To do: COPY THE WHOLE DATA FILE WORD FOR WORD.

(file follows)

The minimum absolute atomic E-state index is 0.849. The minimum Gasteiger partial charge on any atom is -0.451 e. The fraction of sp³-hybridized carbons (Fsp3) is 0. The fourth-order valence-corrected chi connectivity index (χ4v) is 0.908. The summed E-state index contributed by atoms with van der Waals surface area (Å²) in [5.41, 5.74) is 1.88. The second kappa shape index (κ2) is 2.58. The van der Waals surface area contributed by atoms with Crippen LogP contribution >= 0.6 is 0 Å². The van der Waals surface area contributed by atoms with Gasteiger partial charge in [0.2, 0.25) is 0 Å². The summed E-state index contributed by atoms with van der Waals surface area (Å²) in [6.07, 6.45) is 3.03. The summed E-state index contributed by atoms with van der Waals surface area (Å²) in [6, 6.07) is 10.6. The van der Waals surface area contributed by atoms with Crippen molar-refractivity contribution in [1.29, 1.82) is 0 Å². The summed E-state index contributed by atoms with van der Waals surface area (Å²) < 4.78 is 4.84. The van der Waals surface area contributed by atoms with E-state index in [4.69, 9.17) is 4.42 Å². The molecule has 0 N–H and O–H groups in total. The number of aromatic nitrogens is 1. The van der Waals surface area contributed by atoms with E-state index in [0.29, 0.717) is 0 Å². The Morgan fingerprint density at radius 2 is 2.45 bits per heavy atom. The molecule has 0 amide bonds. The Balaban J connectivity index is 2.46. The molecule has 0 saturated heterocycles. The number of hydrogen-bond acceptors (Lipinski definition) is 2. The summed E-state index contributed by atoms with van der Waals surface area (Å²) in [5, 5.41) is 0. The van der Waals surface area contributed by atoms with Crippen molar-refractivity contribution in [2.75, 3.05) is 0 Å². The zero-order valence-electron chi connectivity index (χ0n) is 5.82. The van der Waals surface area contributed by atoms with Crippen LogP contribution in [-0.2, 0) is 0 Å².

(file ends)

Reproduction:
The minimum absolute atomic E-state index is 0.849. The minimum Gasteiger partial charge on any atom is -0.451 e. The fraction of sp³-hybridized carbons (Fsp3) is 0. The fourth-order valence-corrected chi connectivity index (χ4v) is 0.908. The summed E-state index contributed by atoms with van der Waals surface area (Å²) in [5.41, 5.74) is 1.88. The second kappa shape index (κ2) is 2.58. The van der Waals surface area contributed by atoms with Crippen LogP contribution >= 0.6 is 0 Å². The van der Waals surface area contributed by atoms with Gasteiger partial charge in [0.2, 0.25) is 0 Å². The summed E-state index contributed by atoms with van der Waals surface area (Å²) in [6.07, 6.45) is 3.03. The summed E-state index contributed by atoms with van der Waals surface area (Å²) in [6, 6.07) is 10.6. The van der Waals surface area contributed by atoms with Crippen molar-refractivity contribution in [1.29, 1.82) is 0 Å². The summed E-state index contributed by atoms with van der Waals surface area (Å²) < 4.78 is 4.84. The van der Waals surface area contributed by atoms with E-state index in [4.69, 9.17) is 4.42 Å². The molecule has 0 N–H and O–H groups in total. The number of aromatic nitrogens is 1. The van der Waals surface area contributed by atoms with E-state index in [0.29, 0.717) is 0 Å². The Morgan fingerprint density at radius 2 is 2.45 bits per heavy atom. The molecule has 0 amide bonds. The Balaban J connectivity index is 2.46. The molecule has 0 saturated heterocycles. The number of hydrogen-bond acceptors (Lipinski definition) is 2. The summed E-state index contributed by atoms with van der Waals surface area (Å²) in [5, 5.41) is 0. The van der Waals surface area contributed by atoms with Crippen molar-refractivity contribution in [2.75, 3.05) is 0 Å². The zero-order valence-electron chi connectivity index (χ0n) is 5.82. The van der Waals surface area contributed by atoms with Crippen LogP contribution in [-0.2, 0) is 0 Å².